THANKS TO LAURA AND CHASE FOR ALL THE HELP AND SUPPORT
Playing “the Silicon Valley game” isn’t going to get Chicago any closer to the kind of massive venture-capital dollars that flow through California, Holovaty told about 450 people gathered Thursday morning for the Chicago Entrepreneurial Center’s 2014 Startup Forecast.
He even offered a rebranding slogan: “Chicago. Be Your Own Boss.”
“There’s no way we’re going to catch up with Silicon Valley,” said Holovaty, founder of hyperlocal website EveryBlock, a 2009 NBC acquisition that
Bootstrapping generally refers to companies that fund themselves rather than look to angel or venture capital investors. Holovaty, who tweeted earlier this week that he’d be saying “some controversial things about our local tech scene” at the annual startup forecast, held at the Chase Auditorium in the Loop, offered a more specific definition.
“It’s an Internet company that’s made by one or two people, developers probably, working from home, working from coffee shops,” he said. “It’s revenue-positive. It makes them a great living. And they are doing what they love because they’re craftsmen and they love doing it. And they have no ambitions to take over the world, because, really, 95 percent of what is taking over the world is (B.S.).”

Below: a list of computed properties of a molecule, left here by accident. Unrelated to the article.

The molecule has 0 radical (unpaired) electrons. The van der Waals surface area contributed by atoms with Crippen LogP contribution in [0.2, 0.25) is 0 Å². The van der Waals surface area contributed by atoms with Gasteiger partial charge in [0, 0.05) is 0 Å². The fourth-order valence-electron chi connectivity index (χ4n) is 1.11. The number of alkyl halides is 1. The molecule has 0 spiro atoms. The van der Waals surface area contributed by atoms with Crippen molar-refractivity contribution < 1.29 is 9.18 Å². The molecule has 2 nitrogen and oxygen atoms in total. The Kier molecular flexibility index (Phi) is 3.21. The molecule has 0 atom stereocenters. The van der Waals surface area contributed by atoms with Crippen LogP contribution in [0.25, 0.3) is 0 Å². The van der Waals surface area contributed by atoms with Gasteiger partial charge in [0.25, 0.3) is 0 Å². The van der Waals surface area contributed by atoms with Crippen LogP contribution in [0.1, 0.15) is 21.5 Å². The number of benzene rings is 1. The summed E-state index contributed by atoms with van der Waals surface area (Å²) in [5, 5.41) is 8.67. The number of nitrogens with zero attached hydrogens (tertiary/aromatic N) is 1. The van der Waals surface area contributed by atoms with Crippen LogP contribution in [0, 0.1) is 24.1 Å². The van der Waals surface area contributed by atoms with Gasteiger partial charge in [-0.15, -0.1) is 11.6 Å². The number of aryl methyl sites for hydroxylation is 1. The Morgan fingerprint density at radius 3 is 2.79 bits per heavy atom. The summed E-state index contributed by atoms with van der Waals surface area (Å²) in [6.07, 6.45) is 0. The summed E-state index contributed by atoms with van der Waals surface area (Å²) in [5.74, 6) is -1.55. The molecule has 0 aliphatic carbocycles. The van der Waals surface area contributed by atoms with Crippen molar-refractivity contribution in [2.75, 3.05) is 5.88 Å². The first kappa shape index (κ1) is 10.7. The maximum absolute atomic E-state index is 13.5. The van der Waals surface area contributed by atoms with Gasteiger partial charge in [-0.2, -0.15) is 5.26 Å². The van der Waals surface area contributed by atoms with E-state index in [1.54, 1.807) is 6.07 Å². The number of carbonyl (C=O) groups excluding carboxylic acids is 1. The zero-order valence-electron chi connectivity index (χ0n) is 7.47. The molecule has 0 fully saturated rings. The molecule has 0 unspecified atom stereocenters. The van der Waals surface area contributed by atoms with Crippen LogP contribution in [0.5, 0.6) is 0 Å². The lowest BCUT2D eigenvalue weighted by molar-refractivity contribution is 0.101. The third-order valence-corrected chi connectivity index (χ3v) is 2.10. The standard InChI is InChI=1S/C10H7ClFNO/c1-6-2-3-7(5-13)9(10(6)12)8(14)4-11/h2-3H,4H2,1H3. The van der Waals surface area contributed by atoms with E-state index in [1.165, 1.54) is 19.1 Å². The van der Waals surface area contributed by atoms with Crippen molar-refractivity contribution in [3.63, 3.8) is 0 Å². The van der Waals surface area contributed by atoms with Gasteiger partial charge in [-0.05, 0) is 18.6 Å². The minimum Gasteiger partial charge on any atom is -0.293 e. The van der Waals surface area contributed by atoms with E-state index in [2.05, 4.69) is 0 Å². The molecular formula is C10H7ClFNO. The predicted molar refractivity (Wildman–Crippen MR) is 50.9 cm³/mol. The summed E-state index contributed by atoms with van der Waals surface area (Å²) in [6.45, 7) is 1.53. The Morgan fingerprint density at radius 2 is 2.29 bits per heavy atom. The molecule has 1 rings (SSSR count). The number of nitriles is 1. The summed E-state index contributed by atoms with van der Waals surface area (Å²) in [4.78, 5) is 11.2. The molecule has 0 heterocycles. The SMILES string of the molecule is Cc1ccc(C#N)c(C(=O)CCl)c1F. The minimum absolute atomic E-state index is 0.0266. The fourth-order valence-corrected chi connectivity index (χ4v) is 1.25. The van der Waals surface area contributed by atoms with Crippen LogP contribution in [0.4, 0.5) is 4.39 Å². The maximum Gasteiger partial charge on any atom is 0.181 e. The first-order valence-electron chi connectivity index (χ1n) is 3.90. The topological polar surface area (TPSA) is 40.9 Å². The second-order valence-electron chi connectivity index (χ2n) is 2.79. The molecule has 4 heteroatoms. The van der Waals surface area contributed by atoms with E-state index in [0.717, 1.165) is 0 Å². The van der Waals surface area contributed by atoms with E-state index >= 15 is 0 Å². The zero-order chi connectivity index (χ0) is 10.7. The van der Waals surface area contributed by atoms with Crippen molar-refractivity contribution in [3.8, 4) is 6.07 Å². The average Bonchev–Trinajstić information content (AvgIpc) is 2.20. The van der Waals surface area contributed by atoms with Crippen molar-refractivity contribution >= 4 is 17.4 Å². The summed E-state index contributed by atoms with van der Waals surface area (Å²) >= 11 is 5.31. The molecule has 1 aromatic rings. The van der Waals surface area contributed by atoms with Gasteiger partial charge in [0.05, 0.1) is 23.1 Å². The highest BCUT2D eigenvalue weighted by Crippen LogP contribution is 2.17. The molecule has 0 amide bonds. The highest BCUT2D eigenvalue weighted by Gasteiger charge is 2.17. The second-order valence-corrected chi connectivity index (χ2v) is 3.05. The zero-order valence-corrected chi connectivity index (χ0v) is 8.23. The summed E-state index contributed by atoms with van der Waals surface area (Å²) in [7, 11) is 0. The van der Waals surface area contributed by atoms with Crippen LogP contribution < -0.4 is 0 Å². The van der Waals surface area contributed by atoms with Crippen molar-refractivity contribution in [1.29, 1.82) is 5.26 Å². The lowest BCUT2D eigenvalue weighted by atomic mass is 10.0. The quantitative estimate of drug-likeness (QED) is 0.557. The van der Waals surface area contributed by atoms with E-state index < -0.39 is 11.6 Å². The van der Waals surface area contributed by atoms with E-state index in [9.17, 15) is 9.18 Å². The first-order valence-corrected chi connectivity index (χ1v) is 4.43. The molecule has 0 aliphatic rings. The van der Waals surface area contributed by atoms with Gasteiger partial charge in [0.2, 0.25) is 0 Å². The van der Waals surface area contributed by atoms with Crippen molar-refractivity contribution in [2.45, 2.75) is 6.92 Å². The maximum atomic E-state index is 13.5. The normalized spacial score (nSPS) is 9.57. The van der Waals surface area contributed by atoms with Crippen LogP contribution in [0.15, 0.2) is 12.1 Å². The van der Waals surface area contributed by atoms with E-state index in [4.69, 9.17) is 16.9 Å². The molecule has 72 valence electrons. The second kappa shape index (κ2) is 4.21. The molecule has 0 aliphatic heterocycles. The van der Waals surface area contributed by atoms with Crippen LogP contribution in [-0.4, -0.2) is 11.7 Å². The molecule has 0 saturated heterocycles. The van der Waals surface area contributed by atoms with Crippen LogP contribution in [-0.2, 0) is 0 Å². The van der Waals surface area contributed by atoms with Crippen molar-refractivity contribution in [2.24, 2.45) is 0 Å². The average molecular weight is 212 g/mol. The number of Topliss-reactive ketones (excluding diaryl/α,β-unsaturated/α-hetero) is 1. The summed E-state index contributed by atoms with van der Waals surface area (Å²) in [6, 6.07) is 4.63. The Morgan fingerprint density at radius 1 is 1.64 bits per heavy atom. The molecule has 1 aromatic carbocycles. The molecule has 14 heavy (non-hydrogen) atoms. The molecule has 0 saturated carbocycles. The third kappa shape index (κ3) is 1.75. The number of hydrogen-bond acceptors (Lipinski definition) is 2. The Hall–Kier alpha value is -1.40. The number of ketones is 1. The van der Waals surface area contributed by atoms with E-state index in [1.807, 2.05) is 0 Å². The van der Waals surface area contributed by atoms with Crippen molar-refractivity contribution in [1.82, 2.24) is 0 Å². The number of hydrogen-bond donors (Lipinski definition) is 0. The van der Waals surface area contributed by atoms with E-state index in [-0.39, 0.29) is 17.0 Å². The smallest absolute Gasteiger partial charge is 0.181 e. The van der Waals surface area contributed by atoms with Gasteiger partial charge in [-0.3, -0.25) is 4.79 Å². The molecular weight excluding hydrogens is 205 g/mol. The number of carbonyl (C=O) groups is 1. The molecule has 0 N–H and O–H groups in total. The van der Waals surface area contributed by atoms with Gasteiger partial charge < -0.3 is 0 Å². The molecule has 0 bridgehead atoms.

“These people have no place in the country really to gravitate to,” Holovaty said. “There are bootstrappers all over the country. But there’s no one city that’s really stepped out and said: ‘We’re going to be the place for bootstrappers.’”
“Trying to compete in someone else’s game never makes sense,” he said. “If you can change the game or re-characterize it, that’s great.”
But Tullman said Chicago’s appeal is the diversity of its economy, and this means its overall economy as well as its startup economy. He described the entrepreneurial life as offering a range of choices for people.
“If you just want to have a good life, and to take a week off whenever you want, OK,” Tullman said after the event, referring to a statement Holovaty made about the flexibility many small bootstrappers enjoy. “There’s a continuum. Change-the-world is over here. And have-a-good-lifestyle is over here.”
HAT LIFESTYLE CHART
Holovaty offered a historical example to bolster his argument, pointing to the 1893 Columbian Exposition in Chicago. Four years earlier, Paris unveiled the Eiffel Tower, at the time the world’s tallest structure. Some suggested Chicago build something taller. But, Holovaty said,
“The Eiffel Tower has already been built and it’s in the Silicon Valley,” Holovaty said. “Why don’t we build something that’s still tall but completely different.”
Jim O’Connor Jr., managing director of MVC Capital and the former interim CEO of 1871, also agreed that Chicago should form its own identity.
“We don’t want to be Silicon Valley,” O’Connor told the audience. “If we sit here and try to be Silicon Valley, we’re going to fail.”
O’Connor said Chicago should take advantage of its diverse economy, universities, supportive policy-makers and growing community of serial entrepreneurs.
“I call it Chicago-ness,” O’Connor said. “It’s real. You can feel it in the room today.”
Also speaking at Thursday’s event were Phyllis Lockett, CEO of New Schools for Chicago, who talked about her group’s efforts to foster educational improvement through technological innovation, and Shradha Agarwal, founder of ContextMedia, who talked about innovations in the health care sector.